15 Developing Strategies and Options
Strategies should be based on: An explicit model of what causes health system performance to be the way it is What can be changed and how performance should change as a result Imitate but adapt – learn from others but consider local conditions The process of strategy develop may matter as much as the content Influences the political acceptability Influences the quality of the plan

16 Reaching A Political Decision
Health sector reform is unavoidably political Politics matters throughout Doing better requires political skill, not just political will Stakeholder analysis is a starting point Successful reformers move from “mapping” politics to strategies to affect politics

17 Many Health Sector Reform Efforts Have Failed at The Stage of Implementation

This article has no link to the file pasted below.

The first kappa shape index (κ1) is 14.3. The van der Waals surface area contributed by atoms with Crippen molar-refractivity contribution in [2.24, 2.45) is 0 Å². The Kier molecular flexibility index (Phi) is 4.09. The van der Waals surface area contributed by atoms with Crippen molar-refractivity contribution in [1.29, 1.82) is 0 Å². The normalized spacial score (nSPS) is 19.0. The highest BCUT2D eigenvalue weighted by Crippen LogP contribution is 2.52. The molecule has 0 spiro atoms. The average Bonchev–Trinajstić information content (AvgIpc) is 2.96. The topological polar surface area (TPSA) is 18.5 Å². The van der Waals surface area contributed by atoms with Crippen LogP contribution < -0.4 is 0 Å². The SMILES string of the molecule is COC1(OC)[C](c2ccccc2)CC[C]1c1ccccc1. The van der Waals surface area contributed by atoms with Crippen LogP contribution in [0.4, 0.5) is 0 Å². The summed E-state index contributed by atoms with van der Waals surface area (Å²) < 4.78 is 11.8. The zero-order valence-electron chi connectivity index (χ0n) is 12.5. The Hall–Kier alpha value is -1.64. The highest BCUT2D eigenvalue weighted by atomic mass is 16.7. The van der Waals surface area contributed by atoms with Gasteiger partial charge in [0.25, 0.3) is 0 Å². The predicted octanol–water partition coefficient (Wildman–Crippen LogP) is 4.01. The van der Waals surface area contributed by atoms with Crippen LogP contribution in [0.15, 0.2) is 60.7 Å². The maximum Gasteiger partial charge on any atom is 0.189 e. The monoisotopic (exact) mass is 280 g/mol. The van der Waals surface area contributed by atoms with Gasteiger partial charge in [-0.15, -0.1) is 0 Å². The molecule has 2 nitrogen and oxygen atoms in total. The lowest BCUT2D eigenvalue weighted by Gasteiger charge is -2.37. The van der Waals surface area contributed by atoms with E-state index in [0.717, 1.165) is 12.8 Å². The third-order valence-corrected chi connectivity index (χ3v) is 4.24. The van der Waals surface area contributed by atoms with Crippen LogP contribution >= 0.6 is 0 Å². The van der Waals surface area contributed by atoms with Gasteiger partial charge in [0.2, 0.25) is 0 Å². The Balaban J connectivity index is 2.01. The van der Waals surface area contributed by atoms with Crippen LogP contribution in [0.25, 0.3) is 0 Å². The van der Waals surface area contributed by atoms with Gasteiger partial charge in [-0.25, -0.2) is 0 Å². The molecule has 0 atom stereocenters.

Ministers often lack administrative experience and their staff may lack the right kinds of experience Leaders turn over quickly Implementation – and its time and costs -- are not considered in program design. Politics demands quick results. Entrenched interests resist – reform is rarely easy Encountering opposition, political attention may turn elsewhere

18 Keys To A Successful Evaluation
Evaluation doesn’t always mean a large, independent study. Less formal results tracking also useful Design an evaluation strategy early, before implementation begins Evaluate process and outputs as well as outcomes Collect baseline data Build in “redundancy” in evaluation design Create incentives for good evaluation

19 Why Does the Cycle Often Begin Again?
Poor design or execution leads to unsatisfactory results Even successful reforms often create new problems Actors defend their interests in unanticipated ways Social, economic or political conditions change Health and health systems change

20 Health System Reform Requires Skills
Many needed skills can be taught Skills are developed by practice Rules can help, but specific situations require judgment Learning requires effort and active participation

21 Evaluation Problem Definition Implementation Diagnosis
ETHICS Evaluation POLITICS Problem Definition Implementation Diagnosis Political Decision Policy Development